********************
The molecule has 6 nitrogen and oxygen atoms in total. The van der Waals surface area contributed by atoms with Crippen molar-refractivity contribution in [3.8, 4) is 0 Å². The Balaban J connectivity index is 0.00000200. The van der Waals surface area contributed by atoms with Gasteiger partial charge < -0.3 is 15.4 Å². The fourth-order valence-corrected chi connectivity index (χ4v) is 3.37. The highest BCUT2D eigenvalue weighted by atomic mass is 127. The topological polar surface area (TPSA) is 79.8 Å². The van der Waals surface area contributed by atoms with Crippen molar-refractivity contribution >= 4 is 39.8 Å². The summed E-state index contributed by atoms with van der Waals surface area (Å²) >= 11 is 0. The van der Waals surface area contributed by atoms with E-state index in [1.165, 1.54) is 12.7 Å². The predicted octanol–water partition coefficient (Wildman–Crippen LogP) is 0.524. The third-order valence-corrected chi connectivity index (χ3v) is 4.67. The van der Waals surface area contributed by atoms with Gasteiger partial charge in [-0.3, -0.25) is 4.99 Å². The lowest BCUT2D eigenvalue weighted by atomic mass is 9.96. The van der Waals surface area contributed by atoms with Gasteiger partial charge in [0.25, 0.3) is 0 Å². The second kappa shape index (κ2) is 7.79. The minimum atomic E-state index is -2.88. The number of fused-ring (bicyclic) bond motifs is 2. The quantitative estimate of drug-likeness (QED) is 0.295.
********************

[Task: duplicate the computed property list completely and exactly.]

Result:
The molecule has 6 nitrogen and oxygen atoms in total. The van der Waals surface area contributed by atoms with Crippen molar-refractivity contribution in [3.8, 4) is 0 Å². The Balaban J connectivity index is 0.00000200. The van der Waals surface area contributed by atoms with Gasteiger partial charge < -0.3 is 15.4 Å². The fourth-order valence-corrected chi connectivity index (χ4v) is 3.37. The highest BCUT2D eigenvalue weighted by atomic mass is 127. The topological polar surface area (TPSA) is 79.8 Å². The van der Waals surface area contributed by atoms with Crippen molar-refractivity contribution >= 4 is 39.8 Å². The summed E-state index contributed by atoms with van der Waals surface area (Å²) >= 11 is 0. The van der Waals surface area contributed by atoms with E-state index in [1.165, 1.54) is 12.7 Å². The predicted octanol–water partition coefficient (Wildman–Crippen LogP) is 0.524. The third-order valence-corrected chi connectivity index (χ3v) is 4.67. The van der Waals surface area contributed by atoms with Gasteiger partial charge in [-0.3, -0.25) is 4.99 Å². The lowest BCUT2D eigenvalue weighted by atomic mass is 9.96. The van der Waals surface area contributed by atoms with Gasteiger partial charge in [0.25, 0.3) is 0 Å². The second kappa shape index (κ2) is 7.79. The minimum atomic E-state index is -2.88. The number of fused-ring (bicyclic) bond motifs is 2. The quantitative estimate of drug-likeness (QED) is 0.295.